Petopentia natalensis

Sun Lakes, AZ(Zone 9b)

My Petopentia natalensis I just got in April. I love the way the back of the leaves are a beautiful purple color. I think I need a bigger trellis!

Thumbnail by NancySLAZ
Sun Lakes, AZ(Zone 9b)

Is anyone growing this plant? I have had a hard time with it since it got really hot. I lost many leaves. They just dried up from the low humidity I think because I watered it enough. I recently brought it into the house and put it under an artificial light and on a tray of damp stones and it is starting to grow new leaves. If I can just make it through the summer .......

Mountlake Terrace, WA(Zone 8a)

I just hit Birmann's Caudex to see what the heck you were talking about http://www.bihrmann.com/caudiciforms/subs/pet-nat-sub.asp says water should be maximal and sun medium, so this is a grower in shade that loves the moisture.

Sun Lakes, AZ(Zone 9b)

Thanks AD. Maybe I wasn't watering it enough! I am now though. In the house in my kitchen greenhouse window I look at it every day and water a lot. It is looking better each day.

Mountlake Terrace, WA(Zone 8a)

I do a lot of research on most of my plants before I buy them and in terms of caudiciforms, this is a first stop then a hunt for some one growing it and their notes. I am just careful as I cannot support the growth of many succulents here, like the standard Stapelia group due I think to the humidity. But Fockea, Uncarina, Pseudobombax and Pelargonium grow great for me grown in medium sun, they seem to be less humidity and light freaks..

Sun Lakes, AZ(Zone 9b)

Yes, I agree. I love my Uncarinas, especially roeoesliana. It is sure dry here usually and they do fine.

Yardley, PA

Hi Nancy, I have the Petropentia natalensis and I do love the leaves. Big, shiny and the purple on the back is beautiful. I also give mine a lot of water in the summer.

Thumbnail by Sally0
Sun Lakes, AZ(Zone 9b)

Your plant is great Sally. Do you use the smaller S/H "pebbles" in some of your pots? Some of your pictures seem to have larger ones and some smaller.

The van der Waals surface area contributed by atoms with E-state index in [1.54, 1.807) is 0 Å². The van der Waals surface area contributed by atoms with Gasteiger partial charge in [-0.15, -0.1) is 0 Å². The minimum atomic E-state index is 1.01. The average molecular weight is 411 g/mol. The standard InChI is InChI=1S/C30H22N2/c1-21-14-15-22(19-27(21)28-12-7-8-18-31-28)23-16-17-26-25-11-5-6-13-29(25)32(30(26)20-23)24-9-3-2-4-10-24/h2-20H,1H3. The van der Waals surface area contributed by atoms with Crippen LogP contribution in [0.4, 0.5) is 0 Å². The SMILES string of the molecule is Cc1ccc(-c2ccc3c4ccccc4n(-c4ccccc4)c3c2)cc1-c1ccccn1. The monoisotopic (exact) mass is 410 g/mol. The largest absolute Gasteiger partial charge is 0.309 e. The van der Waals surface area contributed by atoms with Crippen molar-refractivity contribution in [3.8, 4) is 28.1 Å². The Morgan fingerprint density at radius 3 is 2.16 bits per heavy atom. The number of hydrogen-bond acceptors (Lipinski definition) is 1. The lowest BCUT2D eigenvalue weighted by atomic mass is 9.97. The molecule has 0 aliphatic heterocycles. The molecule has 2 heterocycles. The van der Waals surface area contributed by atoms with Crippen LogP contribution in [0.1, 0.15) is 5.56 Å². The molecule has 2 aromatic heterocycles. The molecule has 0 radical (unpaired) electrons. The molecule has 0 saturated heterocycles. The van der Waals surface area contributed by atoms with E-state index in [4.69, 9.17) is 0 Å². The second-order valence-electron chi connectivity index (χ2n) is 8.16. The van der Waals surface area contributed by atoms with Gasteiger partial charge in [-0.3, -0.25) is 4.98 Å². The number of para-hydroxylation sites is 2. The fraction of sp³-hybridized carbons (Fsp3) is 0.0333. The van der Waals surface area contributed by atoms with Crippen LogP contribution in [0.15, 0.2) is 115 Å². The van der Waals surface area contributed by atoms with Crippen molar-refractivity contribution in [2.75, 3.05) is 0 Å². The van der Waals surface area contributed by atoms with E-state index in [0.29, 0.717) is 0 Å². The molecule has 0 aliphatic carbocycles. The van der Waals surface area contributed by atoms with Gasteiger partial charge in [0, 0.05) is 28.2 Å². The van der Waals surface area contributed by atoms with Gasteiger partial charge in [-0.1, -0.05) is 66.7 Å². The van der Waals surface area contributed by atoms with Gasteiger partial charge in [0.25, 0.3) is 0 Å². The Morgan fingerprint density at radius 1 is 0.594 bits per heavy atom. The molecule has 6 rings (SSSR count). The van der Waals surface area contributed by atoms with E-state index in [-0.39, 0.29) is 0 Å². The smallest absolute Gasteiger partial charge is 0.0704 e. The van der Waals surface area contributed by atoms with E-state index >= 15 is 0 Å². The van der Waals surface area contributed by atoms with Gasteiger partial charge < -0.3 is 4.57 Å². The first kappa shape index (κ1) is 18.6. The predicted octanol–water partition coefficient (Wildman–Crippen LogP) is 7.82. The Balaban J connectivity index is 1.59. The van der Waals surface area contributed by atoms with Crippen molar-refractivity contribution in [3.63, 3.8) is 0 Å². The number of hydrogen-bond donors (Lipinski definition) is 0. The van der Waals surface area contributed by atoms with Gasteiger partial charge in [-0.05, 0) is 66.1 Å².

Yardley, PA

Nancy I use the large on almost everything. I use the small on very few. Only if they have real small roots or are seedlings. None of my caudiciforms.

Sun Lakes, AZ(Zone 9b)

Thanks for the info Sally. That's what is says on the s/h web site too.

Mountlake Terrace, WA(Zone 8a)

thanks for the tips, too, Sally, I will defiantly be looking for some for my Epis as a start in the spring.

Yardley, PA

It has been a fun adventure and has saved a lot of my plants I am sure.

Port Elizabeth, South Africa(Zone 10a)

Sally, you have convinced me to try this as well. I have found the clay pellets (hydroton) it called here, and will get some via courier next week. We live next to the ocean, and humidity is a problem, I am hoping that this option may help to give me options on my succulent succulents, if that makes sense. I have to try!

I like the idea of a dry line between the roots and base (or good airflow), because that is the sensitive area for me.

This message was edited Oct 10, 2010 5:19 PM

Yardley, PA

It just made sense to me when I first tried it for my orchids and decided to try it on the other plants. Plus, many grow a lot faster because the roots are free. Some, however, seem to grow at the same rate as if they were in dirt.

Post a Reply to this Thread

You must log in and subscribe to Dave's Garden to post in this thread.
BACK TO TOP